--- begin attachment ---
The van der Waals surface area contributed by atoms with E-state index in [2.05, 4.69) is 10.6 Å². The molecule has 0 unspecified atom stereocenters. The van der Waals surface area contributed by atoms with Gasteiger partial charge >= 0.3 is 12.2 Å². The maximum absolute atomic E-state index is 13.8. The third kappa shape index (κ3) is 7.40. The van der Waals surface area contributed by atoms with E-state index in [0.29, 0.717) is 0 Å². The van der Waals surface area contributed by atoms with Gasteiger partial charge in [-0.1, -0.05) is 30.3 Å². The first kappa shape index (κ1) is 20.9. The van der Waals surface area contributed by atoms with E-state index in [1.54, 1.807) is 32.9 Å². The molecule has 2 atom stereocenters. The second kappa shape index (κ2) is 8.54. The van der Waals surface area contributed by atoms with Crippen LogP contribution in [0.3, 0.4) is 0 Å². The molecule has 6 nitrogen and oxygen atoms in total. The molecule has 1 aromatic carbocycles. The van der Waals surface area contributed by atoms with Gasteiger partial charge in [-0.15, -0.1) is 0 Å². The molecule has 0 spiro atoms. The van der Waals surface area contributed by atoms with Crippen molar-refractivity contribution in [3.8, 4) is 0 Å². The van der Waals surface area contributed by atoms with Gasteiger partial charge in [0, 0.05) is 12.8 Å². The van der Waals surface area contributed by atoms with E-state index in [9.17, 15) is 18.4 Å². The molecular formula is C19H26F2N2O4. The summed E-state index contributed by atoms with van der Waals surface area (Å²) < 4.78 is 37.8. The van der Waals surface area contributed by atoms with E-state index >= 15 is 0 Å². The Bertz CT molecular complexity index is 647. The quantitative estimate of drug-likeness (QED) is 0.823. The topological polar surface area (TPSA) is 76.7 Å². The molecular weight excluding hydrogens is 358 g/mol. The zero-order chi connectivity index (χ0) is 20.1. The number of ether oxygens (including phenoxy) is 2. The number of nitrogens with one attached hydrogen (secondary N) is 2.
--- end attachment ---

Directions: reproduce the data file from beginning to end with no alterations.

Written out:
The van der Waals surface area contributed by atoms with E-state index in [2.05, 4.69) is 10.6 Å². The molecule has 0 unspecified atom stereocenters. The van der Waals surface area contributed by atoms with Gasteiger partial charge >= 0.3 is 12.2 Å². The maximum absolute atomic E-state index is 13.8. The third kappa shape index (κ3) is 7.40. The van der Waals surface area contributed by atoms with E-state index in [0.29, 0.717) is 0 Å². The van der Waals surface area contributed by atoms with Gasteiger partial charge in [-0.1, -0.05) is 30.3 Å². The first kappa shape index (κ1) is 20.9. The van der Waals surface area contributed by atoms with E-state index in [1.54, 1.807) is 32.9 Å². The molecule has 2 atom stereocenters. The second kappa shape index (κ2) is 8.54. The van der Waals surface area contributed by atoms with Crippen LogP contribution in [0.3, 0.4) is 0 Å². The molecule has 6 nitrogen and oxygen atoms in total. The molecule has 1 aromatic carbocycles. The van der Waals surface area contributed by atoms with Gasteiger partial charge in [-0.15, -0.1) is 0 Å². The molecule has 0 spiro atoms. The van der Waals surface area contributed by atoms with Crippen molar-refractivity contribution in [3.8, 4) is 0 Å². The van der Waals surface area contributed by atoms with Gasteiger partial charge in [0, 0.05) is 12.8 Å². The van der Waals surface area contributed by atoms with E-state index in [9.17, 15) is 18.4 Å². The molecular formula is C19H26F2N2O4. The summed E-state index contributed by atoms with van der Waals surface area (Å²) < 4.78 is 37.8. The van der Waals surface area contributed by atoms with E-state index >= 15 is 0 Å². The Bertz CT molecular complexity index is 647. The quantitative estimate of drug-likeness (QED) is 0.823. The topological polar surface area (TPSA) is 76.7 Å². The molecular weight excluding hydrogens is 358 g/mol. The zero-order chi connectivity index (χ0) is 20.1. The number of ether oxygens (including phenoxy) is 2. The number of nitrogens with one attached hydrogen (secondary N) is 2.